Russia cancels US meeting over Crimea, Ukraine sanctions

Russia has canceled a meeting with senior US diplomats in the wake of Washington’s decision to reinforce sanctions imposed over its interference in Ukraine and occupation of Crimea.

US Under Secretary of State Tom Shannon had been due in St Petersburg on Friday to mend diplomatic fences with Russia’s Deputy Foreign Minister Sergei Ryabkov.

But relations between Moscow and Washington are at a low even by the standards of a rivalry that goes back to the Cold War, and Washington’s decision to ramp up its sanctions regime provoked the anger of President Vladimir Putin’s Kremlin.

Shannon had hoped to address “irritants” in the relationship, such as tension over Moscow’s intimidation of US diplomats and the US seizure of two Russian diplomatic compounds near Washington and New York.

But even this minor first step towards finding enough common ground to allow the rival nuclear powers to begin to address more fundamental issues — such as Russia’s intervention in Ukraine — has now fallen apart.

“We regret that Russia has decided to turn away from an opportunity to discuss bilateral obstacles that hinder US-Russia relations,” spokeswoman Heather Nauert said.

On Tuesday, the United States added 38 individuals and entities to its sanctions list targeting the Russians and pro-Russian rebels it blames for the fighting in Ukraine.

This appears to have been what triggered Moscow’s decision to cancel the meeting, although US President Donald Trump also met Ukraine’s President Petro Poroshenko on Tuesday.

But the State Department insisted that the sanctions were not being expanded, merely “maintained,” by adding new targets as Moscow finds ways around the previous embargo.

And Washington insisted the punitive measures would stay in place until Russia honors the Minsk agreement to disengage from eastern Ukraine and returns the annexed Crimea region to Kiev.

“We have regularly updated these sanctions twice a year since they were first imposed,” Nauert explained. “Let’s remember that these sanctions didn’t just come out of nowhere.

“Our targeted sanctions were imposed in response to Russia’s ongoing violation of the sovereignty and territorial integrity of its neighbor, Ukraine,” she said.

– ‘Not the moment’ –

Russia’s foreign ministry said that, given the new sanctions, it was “not the moment” to hold the Shannon-Ryabkov talks, which Washington had announced on Tuesday.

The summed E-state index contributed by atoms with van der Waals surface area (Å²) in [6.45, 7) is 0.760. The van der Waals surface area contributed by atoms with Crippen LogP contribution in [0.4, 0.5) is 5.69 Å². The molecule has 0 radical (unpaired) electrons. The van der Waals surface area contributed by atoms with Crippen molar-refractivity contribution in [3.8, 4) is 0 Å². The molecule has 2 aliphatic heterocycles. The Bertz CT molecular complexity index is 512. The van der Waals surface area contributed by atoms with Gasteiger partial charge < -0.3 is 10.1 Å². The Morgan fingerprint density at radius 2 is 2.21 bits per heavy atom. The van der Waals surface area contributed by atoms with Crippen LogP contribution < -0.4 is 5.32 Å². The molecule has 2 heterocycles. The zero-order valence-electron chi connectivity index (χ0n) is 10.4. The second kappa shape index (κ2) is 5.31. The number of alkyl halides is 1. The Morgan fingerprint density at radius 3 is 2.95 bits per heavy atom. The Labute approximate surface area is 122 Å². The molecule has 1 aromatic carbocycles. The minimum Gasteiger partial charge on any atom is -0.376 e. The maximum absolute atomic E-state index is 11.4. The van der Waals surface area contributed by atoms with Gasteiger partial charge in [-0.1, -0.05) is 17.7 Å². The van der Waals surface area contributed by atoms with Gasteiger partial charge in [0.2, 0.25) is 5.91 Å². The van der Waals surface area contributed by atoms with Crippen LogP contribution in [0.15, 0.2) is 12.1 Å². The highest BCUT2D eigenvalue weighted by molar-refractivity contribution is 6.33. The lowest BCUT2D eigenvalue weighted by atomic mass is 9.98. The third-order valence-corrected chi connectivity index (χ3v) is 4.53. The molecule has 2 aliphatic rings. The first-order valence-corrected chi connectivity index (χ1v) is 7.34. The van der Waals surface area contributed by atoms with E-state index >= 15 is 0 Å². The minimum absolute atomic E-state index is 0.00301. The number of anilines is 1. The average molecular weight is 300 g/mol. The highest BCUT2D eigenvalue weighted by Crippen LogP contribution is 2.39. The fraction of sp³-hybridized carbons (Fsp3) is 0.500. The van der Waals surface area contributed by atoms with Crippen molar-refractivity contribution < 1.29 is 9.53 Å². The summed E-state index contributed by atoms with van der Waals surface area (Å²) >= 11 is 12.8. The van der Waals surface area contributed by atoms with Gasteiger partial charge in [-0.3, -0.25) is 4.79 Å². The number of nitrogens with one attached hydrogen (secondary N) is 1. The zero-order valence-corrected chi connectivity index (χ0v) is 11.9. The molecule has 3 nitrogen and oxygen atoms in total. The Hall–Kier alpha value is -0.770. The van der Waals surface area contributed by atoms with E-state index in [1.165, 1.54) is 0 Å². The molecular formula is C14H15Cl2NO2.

And, asked whether the meeting could be rescheduled, spokeswoman Maria Zakharova said: “I have no confirmation that these consultations will take place.”

Separately, Ryabkov himself, in a foreign ministry statement, threatened that Moscow would take retaliatory measures.

“This measure will not remain without a reaction — there will be measures in response on our behalf,” he warned.

“We regret that once again the American authorities have allowed themselves to be guided by the frenzied Russophobes in Congress, who will stop at nothing to cause us trouble, and especially to reduce to zero any chance of an improvement in Russian-American ties,” he alleged.

Putin’s ‘best friend’? –

Ryabkov’s reference to Congress reflects a view in Moscow that Trump’s arrival in the White House might have heralded a new friendship with Putin’s Kremlin were it not for domestic US opposition.

Trump had warm words for Russia during his election campaign — and earlier, such as when he promoted the Miss Universe beauty pageant in Moscow in 2013 and tweeted that he would like to become Putin’s “best friend.”

But since coming to office, Trump has become embroiled in intrigue surrounding the alleged attempt by Moscow’s agents to swing the election in his favor by hacking the emails of his opponents and spreading online propaganda.

Trump has also appointed more orthodox national security officials, such as Secretary of State Rex Tillerson and Defense Secretary Jim Mattis, who remain wary of Moscow and see Russia as a strategic opponent.

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